Singapore hopes to promote trade ties with China and other countries through a trade fair that will open in Shanghai next week, said Minister of Trade and Industry Chan Chun Sing.
The China International Import Expo marks the first time that the world's second-largest economy is holding a major trade event solely focused on attracting imports.
"This expo is a very useful platform. It not only introduces Singaporean companies to China, but more importantly, it is also a platform for Singaporean companies to get to know Chinese companies and companies outside China," said Mr Chan in Mandarin in a video interview with Xinhuanet, an affiliate of Chinese state news agency Xinhua.
More than 80 Singapore companies will take part in the fair, which will be held from Monday to Nov 10. Mr Chan will lead a delegation to Shanghai in conjunction with the fair.
In the interview published yesterday, Mr Chan said the trade fair marks an important milestone for China as its economy transitions.
Forty years ago, the country was focused on attracting foreign investments and making products for export. Today, it not only continues to attract foreign investments, but is also actively taking financial services and investments overseas.
And as the Chinese market grows in size and diversity, many countries are also looking to export their goods to China, said Mr Chan.
This in turn binds the Chinese economy more closely with the global economy, he added.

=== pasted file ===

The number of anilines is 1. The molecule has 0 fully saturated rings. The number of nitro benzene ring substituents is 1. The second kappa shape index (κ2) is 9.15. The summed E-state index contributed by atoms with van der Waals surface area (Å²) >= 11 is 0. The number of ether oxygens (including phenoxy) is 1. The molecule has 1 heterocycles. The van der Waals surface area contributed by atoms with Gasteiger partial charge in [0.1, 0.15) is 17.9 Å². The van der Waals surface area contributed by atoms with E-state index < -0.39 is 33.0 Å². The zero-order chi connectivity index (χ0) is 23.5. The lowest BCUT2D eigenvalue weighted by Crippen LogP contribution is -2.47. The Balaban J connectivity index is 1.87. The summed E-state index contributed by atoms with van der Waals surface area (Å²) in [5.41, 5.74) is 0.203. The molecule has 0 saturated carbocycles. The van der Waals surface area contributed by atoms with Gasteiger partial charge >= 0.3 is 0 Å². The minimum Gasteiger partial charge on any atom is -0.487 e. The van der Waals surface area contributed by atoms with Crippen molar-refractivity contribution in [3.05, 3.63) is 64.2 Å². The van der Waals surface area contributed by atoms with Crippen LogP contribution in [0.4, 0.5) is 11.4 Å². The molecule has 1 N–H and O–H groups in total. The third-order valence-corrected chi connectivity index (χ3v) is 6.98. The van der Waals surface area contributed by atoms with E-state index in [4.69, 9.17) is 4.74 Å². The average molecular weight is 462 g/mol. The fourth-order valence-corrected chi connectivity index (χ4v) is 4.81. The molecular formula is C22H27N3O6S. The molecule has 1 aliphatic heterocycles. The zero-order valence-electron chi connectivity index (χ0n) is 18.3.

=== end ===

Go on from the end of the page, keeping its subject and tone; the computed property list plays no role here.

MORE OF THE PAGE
Some people may wonder about the significance of this import fair to Singapore, given that the Republic does not produce many goods.
But Mr Chan said products made in Singapore compete not on quantity or price.
"We rely on quality and our innovation. Singapore's economic model is different from other countries as we are a relatively small country. So our competitive advantage is our quality, our trustworthiness and our innovation," he said.
Mr Chan said Singapore is actively exploring how to work with China to jointly invest in third countries. And such investments are not limited to infrastructure projects.
"The more important aspect is software investments," he said, referring to technical know-how in areas such as financial and legal services.
He noted that there is great room for Singapore and China to cooperate in investing in third countries under the Belt and Road Initiative.
"In fact, we have already started preparations in South-east Asia. There are several places where commercial evaluations are under way. We will make an announcement when there are more concrete results," he said.
Meanwhile, Mr Chan noted that Chinese companies are actively using Singapore as a platform to invest in South-east Asia.
While these companies invest in projects in the region, they base their commercial contracts in Singapore. "They use Singapore's legal system as a platform to give them more confidence in investing in these third countries," he said.
Going forward, Mr Chan said the business chambers of both countries can work more closely together to jointly take smaller and younger companies to third countries.
Chinese companies often get to know the potential of the Singapore platform and how to better use Singapore's financial services and legal services to expand their businesses through meetings organised by the business chambers.
"Business chambers can play a catalytic role in this case," he said.
Singapore and China will likely conclude their free trade agreement upgrade later this month, said Trade and Industry Minister Chan Chun Sing.